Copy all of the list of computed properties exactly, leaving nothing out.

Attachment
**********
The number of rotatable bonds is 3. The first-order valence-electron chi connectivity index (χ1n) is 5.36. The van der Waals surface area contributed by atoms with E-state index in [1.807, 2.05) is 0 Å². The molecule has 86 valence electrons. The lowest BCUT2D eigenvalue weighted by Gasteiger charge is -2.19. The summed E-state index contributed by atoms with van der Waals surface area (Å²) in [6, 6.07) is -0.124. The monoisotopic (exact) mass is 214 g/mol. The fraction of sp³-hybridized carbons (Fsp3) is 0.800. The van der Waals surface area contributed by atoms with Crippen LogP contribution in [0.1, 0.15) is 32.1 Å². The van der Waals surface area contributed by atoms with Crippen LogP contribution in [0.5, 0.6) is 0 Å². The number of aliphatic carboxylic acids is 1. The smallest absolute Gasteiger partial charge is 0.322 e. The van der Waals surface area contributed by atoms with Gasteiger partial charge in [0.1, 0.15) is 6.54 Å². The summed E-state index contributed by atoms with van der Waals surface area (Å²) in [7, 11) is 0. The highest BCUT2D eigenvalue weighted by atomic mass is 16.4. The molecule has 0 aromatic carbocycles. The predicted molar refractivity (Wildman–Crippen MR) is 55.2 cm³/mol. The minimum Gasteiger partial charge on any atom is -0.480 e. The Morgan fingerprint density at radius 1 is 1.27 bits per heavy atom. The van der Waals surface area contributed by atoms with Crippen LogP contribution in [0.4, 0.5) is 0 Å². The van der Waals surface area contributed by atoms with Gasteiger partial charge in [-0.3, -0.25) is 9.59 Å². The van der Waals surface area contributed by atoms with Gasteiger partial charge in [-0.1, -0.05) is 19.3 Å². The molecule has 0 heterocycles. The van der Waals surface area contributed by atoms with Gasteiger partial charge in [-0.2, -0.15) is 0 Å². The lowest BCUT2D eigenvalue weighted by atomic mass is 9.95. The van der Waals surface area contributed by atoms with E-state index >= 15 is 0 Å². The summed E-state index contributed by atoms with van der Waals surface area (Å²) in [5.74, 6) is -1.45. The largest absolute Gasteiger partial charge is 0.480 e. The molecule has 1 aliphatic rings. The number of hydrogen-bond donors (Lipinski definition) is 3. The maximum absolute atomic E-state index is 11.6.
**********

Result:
The number of rotatable bonds is 3. The first-order valence-electron chi connectivity index (χ1n) is 5.36. The van der Waals surface area contributed by atoms with E-state index in [1.807, 2.05) is 0 Å². The molecule has 86 valence electrons. The lowest BCUT2D eigenvalue weighted by Gasteiger charge is -2.19. The summed E-state index contributed by atoms with van der Waals surface area (Å²) in [6, 6.07) is -0.124. The monoisotopic (exact) mass is 214 g/mol. The fraction of sp³-hybridized carbons (Fsp3) is 0.800. The van der Waals surface area contributed by atoms with Crippen LogP contribution in [0.1, 0.15) is 32.1 Å². The van der Waals surface area contributed by atoms with Crippen LogP contribution in [0.5, 0.6) is 0 Å². The number of aliphatic carboxylic acids is 1. The smallest absolute Gasteiger partial charge is 0.322 e. The van der Waals surface area contributed by atoms with Gasteiger partial charge in [0.1, 0.15) is 6.54 Å². The summed E-state index contributed by atoms with van der Waals surface area (Å²) in [7, 11) is 0. The highest BCUT2D eigenvalue weighted by atomic mass is 16.4. The molecule has 0 aromatic carbocycles. The predicted molar refractivity (Wildman–Crippen MR) is 55.2 cm³/mol. The minimum Gasteiger partial charge on any atom is -0.480 e. The Morgan fingerprint density at radius 1 is 1.27 bits per heavy atom. The van der Waals surface area contributed by atoms with Crippen LogP contribution in [0.4, 0.5) is 0 Å². The van der Waals surface area contributed by atoms with Gasteiger partial charge in [-0.3, -0.25) is 9.59 Å². The van der Waals surface area contributed by atoms with Gasteiger partial charge in [-0.1, -0.05) is 19.3 Å². The molecule has 0 heterocycles. The van der Waals surface area contributed by atoms with Gasteiger partial charge in [-0.2, -0.15) is 0 Å². The lowest BCUT2D eigenvalue weighted by atomic mass is 9.95. The van der Waals surface area contributed by atoms with E-state index >= 15 is 0 Å². The summed E-state index contributed by atoms with van der Waals surface area (Å²) in [5.74, 6) is -1.45. The largest absolute Gasteiger partial charge is 0.480 e. The molecule has 1 aliphatic rings. The number of hydrogen-bond donors (Lipinski definition) is 3. The maximum absolute atomic E-state index is 11.6.